“[W]hat place exactly was I keeping for her in this newly remarried life?” Evans asks. How was it that he could remember little things, but not the sound of her voice? Would Katie like his children, or the person he’d become? What would she be like now, if she’d lived? As each anniversary of her death passed, he wondered if he would ever get over the feeling of “uncertain” loss ...
Imagine hands clasp in prayer, fingers intertwined and pointing every which way, forward and backward and both at the same time.
That’s grief – and that’s what it’s like to read “Should I Still Wish.”
Don’t expect a linear s
tory, in other words: author John W. Evans makes this tale circular and brief, swirling and perfectly capturing the shaky-ground feelings that lie alongside loss, deftly portraying the guilt that comes from healing-but-not-quite, and wondering if moving on is possible or if lingering is right. Yes, we eventually do get closure but it comes, like clasped fingers, in a melding of right and left, old life and new.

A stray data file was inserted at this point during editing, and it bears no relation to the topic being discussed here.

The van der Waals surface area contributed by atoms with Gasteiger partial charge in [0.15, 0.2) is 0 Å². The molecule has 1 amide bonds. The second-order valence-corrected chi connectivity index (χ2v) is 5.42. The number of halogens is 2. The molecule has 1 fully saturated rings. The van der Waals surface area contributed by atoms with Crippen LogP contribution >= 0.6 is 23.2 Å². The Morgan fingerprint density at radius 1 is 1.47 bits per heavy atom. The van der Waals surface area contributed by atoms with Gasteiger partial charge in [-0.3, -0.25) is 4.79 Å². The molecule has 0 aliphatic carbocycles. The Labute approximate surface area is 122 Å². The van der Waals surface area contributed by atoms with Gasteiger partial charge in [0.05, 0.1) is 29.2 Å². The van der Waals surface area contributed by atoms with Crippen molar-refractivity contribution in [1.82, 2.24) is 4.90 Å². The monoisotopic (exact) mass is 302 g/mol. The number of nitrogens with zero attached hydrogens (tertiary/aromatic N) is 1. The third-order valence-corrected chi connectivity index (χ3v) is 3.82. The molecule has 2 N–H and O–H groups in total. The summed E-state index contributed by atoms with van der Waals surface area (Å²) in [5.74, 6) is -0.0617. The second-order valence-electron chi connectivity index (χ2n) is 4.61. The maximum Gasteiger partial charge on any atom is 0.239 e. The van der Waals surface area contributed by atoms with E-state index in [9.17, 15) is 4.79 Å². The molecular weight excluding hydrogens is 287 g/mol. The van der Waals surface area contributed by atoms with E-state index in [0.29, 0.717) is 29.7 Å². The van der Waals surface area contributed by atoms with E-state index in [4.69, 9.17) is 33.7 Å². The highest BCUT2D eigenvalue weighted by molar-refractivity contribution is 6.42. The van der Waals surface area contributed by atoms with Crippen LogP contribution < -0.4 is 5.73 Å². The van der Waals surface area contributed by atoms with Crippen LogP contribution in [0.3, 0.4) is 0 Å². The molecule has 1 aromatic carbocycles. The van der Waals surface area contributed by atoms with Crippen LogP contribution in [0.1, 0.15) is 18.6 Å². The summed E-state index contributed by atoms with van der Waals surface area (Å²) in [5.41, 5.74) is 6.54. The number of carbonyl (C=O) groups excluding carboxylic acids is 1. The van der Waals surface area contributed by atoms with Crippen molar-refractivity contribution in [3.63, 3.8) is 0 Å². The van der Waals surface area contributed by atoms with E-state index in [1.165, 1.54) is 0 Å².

This book is somewhat of a sequel and seems to presume that readers have read the previous book. If you haven’t, there’s missing information that’s integral to the story (specifically: how Katie died) and it would have been nice to know sooner, rather than at the end of the tale. Look it up or wait for it, but don’t let it deter you from reading this beautiful book. Start “Should I Still Wish,” and you’ll find it very moving.
“Scores: How I Opened the Hottest Strip Club in New York City, Was Extorted Out of Millions by the Gambino Family, and Became One of the Most Successful Mafia informants in FBI History”